By Tim HippsMay 31, 2011
THE Army Family Action Plan is a grassroots program that identifies and attempts to solve significant quality of life issues impacting Soldiers of all components, Families, retirees and Army civilians.
The process begins at the installation level, where almost 90 percent of issues are resolved, according to Maj. Gen. Reuben Jones, commander of the Army’s Family and Morale, Welfare and Recreation Command. Handling issues at the local level results in ongoing community improvements. Issues beyond the local level are raised to command-level conferences and then to Army headquarters, where delegates from across the Army determine which will be selected for resolution by Army staff and Department of Defense agencies.
“The issues that make their way to Department of the Army headquarters all begin at a garrison or tenant unit, such as 5th (Special Forces) Group or an MI (military intelligence) brigade that belongs to Intelligence and Security Command, or maybe an engineering company that belongs to the Corps of Engineers,” explained Christina Vina, a program analyst who manages Army Family Action Plan Conference issues.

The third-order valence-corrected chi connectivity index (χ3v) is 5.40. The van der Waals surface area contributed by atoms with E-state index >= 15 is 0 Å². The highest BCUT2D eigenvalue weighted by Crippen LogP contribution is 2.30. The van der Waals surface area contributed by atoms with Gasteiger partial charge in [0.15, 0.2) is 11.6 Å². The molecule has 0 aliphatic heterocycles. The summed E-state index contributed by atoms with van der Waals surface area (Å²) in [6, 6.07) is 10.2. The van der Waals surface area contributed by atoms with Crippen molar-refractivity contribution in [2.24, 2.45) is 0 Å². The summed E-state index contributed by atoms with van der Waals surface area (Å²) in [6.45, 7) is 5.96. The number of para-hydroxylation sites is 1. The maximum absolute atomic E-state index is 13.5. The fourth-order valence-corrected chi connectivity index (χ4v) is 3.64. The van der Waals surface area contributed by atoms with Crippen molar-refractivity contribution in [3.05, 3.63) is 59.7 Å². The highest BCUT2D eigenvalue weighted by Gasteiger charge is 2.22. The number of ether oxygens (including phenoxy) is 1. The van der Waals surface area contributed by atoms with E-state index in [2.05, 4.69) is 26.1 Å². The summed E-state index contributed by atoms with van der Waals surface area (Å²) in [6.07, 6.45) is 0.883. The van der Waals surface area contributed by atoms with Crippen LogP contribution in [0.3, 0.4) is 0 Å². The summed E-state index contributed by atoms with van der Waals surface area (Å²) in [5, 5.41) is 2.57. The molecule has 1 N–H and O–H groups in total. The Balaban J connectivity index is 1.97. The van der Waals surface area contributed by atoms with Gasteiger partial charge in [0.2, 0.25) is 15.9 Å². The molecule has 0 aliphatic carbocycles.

The issues are vetted at the local level, and those that cannot be resolved are forwarded to higher commands, such as Forces Command, Training and Doctrine Command, the Corps of Engineers, U.S. Army Europe or Eighth Army.
Those entities have their own conferences, where the issues are prioritized again. In addition to the Army commands, two special-interest groups, the Army Wounded Warrior Program and Survivor Outreach Services, have their own symposiums.
“At those conferences, their issues all deal with things affecting them,” Vine said. “(They) send their issues that cannot be resolved at their level up to headquarters, Department of the Army, and they come to me.”
Those issues are presented at the DA-level conference, where delegates vote on which are most important and need immediate attention from the Army and/or DOD. The remaining issues are also worked toward a resolution, but the delegates prioritize the tasks, meaning they help focus the direction of policy and programming at the DOD level.
For more information about the AFAP, visit www.myarmyonesource.com, or contact your local Army Community Service office.